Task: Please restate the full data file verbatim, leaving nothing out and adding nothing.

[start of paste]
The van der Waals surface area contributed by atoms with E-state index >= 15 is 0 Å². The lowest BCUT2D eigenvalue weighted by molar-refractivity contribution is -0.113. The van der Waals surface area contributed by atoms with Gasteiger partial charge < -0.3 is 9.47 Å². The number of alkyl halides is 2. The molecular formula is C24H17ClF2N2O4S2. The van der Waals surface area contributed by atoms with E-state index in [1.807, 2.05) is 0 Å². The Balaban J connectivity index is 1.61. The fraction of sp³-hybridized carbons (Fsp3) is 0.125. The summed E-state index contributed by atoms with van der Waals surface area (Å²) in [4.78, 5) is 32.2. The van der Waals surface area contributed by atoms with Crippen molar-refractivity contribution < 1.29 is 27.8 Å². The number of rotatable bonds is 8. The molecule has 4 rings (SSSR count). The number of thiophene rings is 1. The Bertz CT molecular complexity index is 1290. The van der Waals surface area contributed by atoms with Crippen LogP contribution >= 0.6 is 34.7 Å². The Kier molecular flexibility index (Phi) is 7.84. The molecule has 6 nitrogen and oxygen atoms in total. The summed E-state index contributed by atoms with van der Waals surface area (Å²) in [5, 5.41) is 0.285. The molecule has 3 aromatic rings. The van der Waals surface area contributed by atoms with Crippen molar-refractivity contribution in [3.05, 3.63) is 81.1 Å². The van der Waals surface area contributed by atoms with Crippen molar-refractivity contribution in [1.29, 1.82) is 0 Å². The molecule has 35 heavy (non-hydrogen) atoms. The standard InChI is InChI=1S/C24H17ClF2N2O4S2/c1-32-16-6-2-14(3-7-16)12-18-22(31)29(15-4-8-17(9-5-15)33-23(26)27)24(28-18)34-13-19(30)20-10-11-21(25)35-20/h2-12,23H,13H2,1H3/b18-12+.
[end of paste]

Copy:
The van der Waals surface area contributed by atoms with E-state index >= 15 is 0 Å². The lowest BCUT2D eigenvalue weighted by molar-refractivity contribution is -0.113. The van der Waals surface area contributed by atoms with Gasteiger partial charge < -0.3 is 9.47 Å². The number of alkyl halides is 2. The molecular formula is C24H17ClF2N2O4S2. The van der Waals surface area contributed by atoms with E-state index in [1.807, 2.05) is 0 Å². The Balaban J connectivity index is 1.61. The fraction of sp³-hybridized carbons (Fsp3) is 0.125. The summed E-state index contributed by atoms with van der Waals surface area (Å²) in [4.78, 5) is 32.2. The van der Waals surface area contributed by atoms with Crippen molar-refractivity contribution < 1.29 is 27.8 Å². The number of rotatable bonds is 8. The molecule has 4 rings (SSSR count). The number of thiophene rings is 1. The Bertz CT molecular complexity index is 1290. The van der Waals surface area contributed by atoms with Crippen LogP contribution >= 0.6 is 34.7 Å². The Kier molecular flexibility index (Phi) is 7.84. The molecule has 6 nitrogen and oxygen atoms in total. The summed E-state index contributed by atoms with van der Waals surface area (Å²) in [5, 5.41) is 0.285. The molecule has 3 aromatic rings. The van der Waals surface area contributed by atoms with Crippen molar-refractivity contribution in [3.05, 3.63) is 81.1 Å². The van der Waals surface area contributed by atoms with Crippen molar-refractivity contribution in [1.29, 1.82) is 0 Å². The molecule has 35 heavy (non-hydrogen) atoms. The standard InChI is InChI=1S/C24H17ClF2N2O4S2/c1-32-16-6-2-14(3-7-16)12-18-22(31)29(15-4-8-17(9-5-15)33-23(26)27)24(28-18)34-13-19(30)20-10-11-21(25)35-20/h2-12,23H,13H2,1H3/b18-12+.